Kevin Fong - Organizational Design
Fundamentals of Facilitation – When Things Fall Apart
It is one of a facilitator’s biggest fears – the meeting is running beautifully and suddenly everything falls apart.  A few months ago, I facilitated such a meeting where “Lisa,” one of the newer staff, offered an idea that she was excited about.  “Gloria,” a veteran staffer sitting across the room, sighed and Lisa burst into tears.  I knew I had about 60 seconds to diagnose the situation and develop a cohesive response before I lost the group entirely.  Fortunately, I was able to pull it together by following these few crucial steps I have developed through facilitating a fair number of high-stakes meetings over the years.
The first thing to do when things fall apart is to pause and take a deep breath.  When people panic, they stop breathing.  So by pausing and taking a breath, you are reminding yourself and the group that there is no reason to panic.  The next thing to do is determine if the cause is due an individual, two people or the entire group.
If it is an individual, chances are he simply wants an audience.  Your response is to acknowledge, de-escalate and contextualize.  “Thank you for voicing your concern Josh.  What I’d like to do in the interest of the group is speak with you during the break and come up with some options.”  If Josh won’t let up, call for a break right away and ask a supervisor or advocate to deal with Josh while you get back to the group.
If it is between two people, check the temperature of the group.  If the issue resonates with the group through their body language, you may want to take a few minutes to acknowledge what is going on.   Such was the case with Lisa and Gloria, when the rest of the participants started nodding in response the situation.  It was an opportunity to acknowledge the issue and develop a plan to deal with it.  I checked with the president, who gave me the go ahead and we used some of the meeting time to talk it through.  Ironically, once the issue was named and addressed, we got back to business and finished the meeting on time.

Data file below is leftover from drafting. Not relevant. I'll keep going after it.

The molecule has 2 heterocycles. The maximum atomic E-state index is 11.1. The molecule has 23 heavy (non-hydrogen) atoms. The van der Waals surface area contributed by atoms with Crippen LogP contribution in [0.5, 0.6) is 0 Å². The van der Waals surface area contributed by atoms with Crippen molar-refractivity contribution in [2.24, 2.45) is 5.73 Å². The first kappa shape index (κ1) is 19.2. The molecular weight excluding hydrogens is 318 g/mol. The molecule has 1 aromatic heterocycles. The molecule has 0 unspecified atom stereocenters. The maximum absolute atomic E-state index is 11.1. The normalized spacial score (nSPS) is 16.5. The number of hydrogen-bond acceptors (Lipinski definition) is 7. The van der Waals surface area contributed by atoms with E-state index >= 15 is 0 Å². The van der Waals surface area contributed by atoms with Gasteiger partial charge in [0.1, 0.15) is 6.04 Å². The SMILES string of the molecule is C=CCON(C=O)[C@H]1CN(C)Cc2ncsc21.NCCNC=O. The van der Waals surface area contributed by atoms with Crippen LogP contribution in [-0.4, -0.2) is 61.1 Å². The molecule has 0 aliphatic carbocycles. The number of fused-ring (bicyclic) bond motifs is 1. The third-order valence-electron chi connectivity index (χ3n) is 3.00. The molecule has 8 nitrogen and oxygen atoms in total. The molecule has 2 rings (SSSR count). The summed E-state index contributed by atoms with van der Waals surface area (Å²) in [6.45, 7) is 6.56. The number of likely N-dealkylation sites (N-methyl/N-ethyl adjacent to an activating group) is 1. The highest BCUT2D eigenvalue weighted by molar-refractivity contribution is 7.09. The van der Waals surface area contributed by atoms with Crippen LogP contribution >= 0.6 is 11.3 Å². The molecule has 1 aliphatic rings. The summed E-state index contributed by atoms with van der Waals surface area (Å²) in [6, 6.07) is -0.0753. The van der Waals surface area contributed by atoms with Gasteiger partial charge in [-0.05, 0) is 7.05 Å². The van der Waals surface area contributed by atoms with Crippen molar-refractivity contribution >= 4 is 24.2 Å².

If the issue between the two people is just that and the rest of the group is disengaged, say something like this – “This seems to be an important issue for the two of you, however it’s not the best use of our collective time.  Please find a time to talk outside of the meeting and if you need help, ask.” And get back to the business of the meeting.  You will likely win the group’s admiration and respect by doing that.
Finally, if it is an issue among the group at-large, stop the meeting and take ten minutes to figure things out with them.  Ask each person to take out a piece of paper and answer the following questions.  From your perspective,
  • What are the concerns?
  • On a scale of 1 (low) to 5(high), how serious are the concerns?
  • Should we take time during this meeting to talk about these concerns?
  • Give me two reasonable solutions to deal with these concerns.
Then take a break and triage these responses with your client or chair.  The feedback will determine whether you should scrap your original agenda or go ahead with the business at hand.
As in life, meetings fall apart, but they do come together again.  Just remember to breathe, determine if the cause was from an individual, two people or the entire group, take a break, and use the group to support and guide you.  Most importantly, speak and act from your heart.  And you will be just fine.

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